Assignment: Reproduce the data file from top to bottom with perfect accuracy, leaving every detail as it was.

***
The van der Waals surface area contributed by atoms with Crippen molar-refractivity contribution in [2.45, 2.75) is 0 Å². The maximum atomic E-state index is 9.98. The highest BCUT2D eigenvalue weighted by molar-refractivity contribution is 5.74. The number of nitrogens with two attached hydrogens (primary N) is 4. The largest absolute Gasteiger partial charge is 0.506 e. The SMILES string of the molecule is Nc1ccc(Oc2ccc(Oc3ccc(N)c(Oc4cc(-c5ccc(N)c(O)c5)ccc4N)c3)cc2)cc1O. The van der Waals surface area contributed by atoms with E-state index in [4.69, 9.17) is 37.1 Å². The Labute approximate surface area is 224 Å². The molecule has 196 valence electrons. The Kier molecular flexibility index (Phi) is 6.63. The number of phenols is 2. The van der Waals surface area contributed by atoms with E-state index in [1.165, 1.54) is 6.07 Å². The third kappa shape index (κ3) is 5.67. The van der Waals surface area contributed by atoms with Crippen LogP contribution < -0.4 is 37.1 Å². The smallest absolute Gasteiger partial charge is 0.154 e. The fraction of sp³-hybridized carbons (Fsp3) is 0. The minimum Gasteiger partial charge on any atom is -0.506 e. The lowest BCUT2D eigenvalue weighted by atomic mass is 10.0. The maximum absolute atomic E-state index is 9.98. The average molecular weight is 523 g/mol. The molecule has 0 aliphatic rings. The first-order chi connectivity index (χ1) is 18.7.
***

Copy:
The van der Waals surface area contributed by atoms with Crippen molar-refractivity contribution in [2.45, 2.75) is 0 Å². The maximum atomic E-state index is 9.98. The highest BCUT2D eigenvalue weighted by molar-refractivity contribution is 5.74. The number of nitrogens with two attached hydrogens (primary N) is 4. The largest absolute Gasteiger partial charge is 0.506 e. The SMILES string of the molecule is Nc1ccc(Oc2ccc(Oc3ccc(N)c(Oc4cc(-c5ccc(N)c(O)c5)ccc4N)c3)cc2)cc1O. The van der Waals surface area contributed by atoms with E-state index in [4.69, 9.17) is 37.1 Å². The Labute approximate surface area is 224 Å². The molecule has 196 valence electrons. The Kier molecular flexibility index (Phi) is 6.63. The number of phenols is 2. The van der Waals surface area contributed by atoms with E-state index in [1.165, 1.54) is 6.07 Å². The third kappa shape index (κ3) is 5.67. The van der Waals surface area contributed by atoms with Crippen LogP contribution < -0.4 is 37.1 Å². The smallest absolute Gasteiger partial charge is 0.154 e. The fraction of sp³-hybridized carbons (Fsp3) is 0. The minimum Gasteiger partial charge on any atom is -0.506 e. The lowest BCUT2D eigenvalue weighted by atomic mass is 10.0. The maximum absolute atomic E-state index is 9.98. The average molecular weight is 523 g/mol. The molecule has 0 aliphatic rings. The first-order chi connectivity index (χ1) is 18.7.